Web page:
John's Top Matches
About John Wodehouse
John Wodehouse, 2nd Earl of Kimberley (10 December 1848 - 7 January 1932), known as Lord Wodehouse from 1866 to 1902, was a British peer and landowner, who was the first member of the Labour Party in the House of Lords.
Wodehouse was born at the family home in Montague Square, Marylebone. His father John Wodehouse, 1st Earl of Kimberley was a leading Liberal statesman in the government of William Ewart Gladstone and the family were noted landowners in Norfolk. Like his father he attended Eton College.
He matriculated at Trinity College, Cambridge in 1867. On going down from Cambridge he managed the family estates near Wymondham, becoming a specialist in agriculture. He was also active in the local Liberal Party, acting as party agent; on succeeding to the peerage in 1902 he took the Liberal whip. However, Kimberley was conscious of the increasing organisation of agricultural workers in Norfolk. Small farmers had formed the National Farmers Union in 1908, and the National Union of Agricultural Workers was growing.
Unlike many other farms, Kimberley paid over the wage rate demanded by the NUAW, which made him very popular in the union but at a competitive disadvantage. He spoke up for his workers on Norfolk County Council. The agricultural workers in Norfolk were the backbone of the local Labour Party, and in the general election of 1918, Kimberley sent a telegram of support to the Labour candidate in South Norfolk who was opposing a Liberal who supported the Lloyd George Coalition government. He sent a further telegram in 1920 when there was a byelection which Labour won. This activity caused the press to nickname him the Labour Earl.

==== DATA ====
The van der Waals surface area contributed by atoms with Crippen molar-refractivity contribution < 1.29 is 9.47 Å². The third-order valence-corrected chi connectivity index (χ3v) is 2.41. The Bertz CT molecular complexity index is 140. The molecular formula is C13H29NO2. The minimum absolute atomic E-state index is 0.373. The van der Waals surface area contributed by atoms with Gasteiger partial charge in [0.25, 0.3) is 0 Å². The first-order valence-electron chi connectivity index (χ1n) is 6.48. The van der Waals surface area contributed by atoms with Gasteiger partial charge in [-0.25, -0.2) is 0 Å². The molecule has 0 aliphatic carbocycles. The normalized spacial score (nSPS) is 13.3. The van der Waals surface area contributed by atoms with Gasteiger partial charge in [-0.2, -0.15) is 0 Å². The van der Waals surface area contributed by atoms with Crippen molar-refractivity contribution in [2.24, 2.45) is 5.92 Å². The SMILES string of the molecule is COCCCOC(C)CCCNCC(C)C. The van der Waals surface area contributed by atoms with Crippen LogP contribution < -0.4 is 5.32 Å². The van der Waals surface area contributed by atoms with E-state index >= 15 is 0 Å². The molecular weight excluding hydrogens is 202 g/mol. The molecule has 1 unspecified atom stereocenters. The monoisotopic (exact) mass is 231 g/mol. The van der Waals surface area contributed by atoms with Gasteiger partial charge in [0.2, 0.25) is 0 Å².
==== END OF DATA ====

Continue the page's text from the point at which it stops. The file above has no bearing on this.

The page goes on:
Kimberley was returned as a Labour candidate to Norfolk County Council in 1922, and was also Chairman of his Rural District Council and Board of Guardians. However, at this time there were no Labour members in the House of Lords and so he retained the Liberal whip. He transferred his allegiance formally in January 1924 when the first Labour government was formed. He was defeated for re-election to Norfolk County Council in 1925.
Two of Kimberley's sons died on active service in the Great War. His eldest son John, a noted Polo player, inherited the Earldom on his death.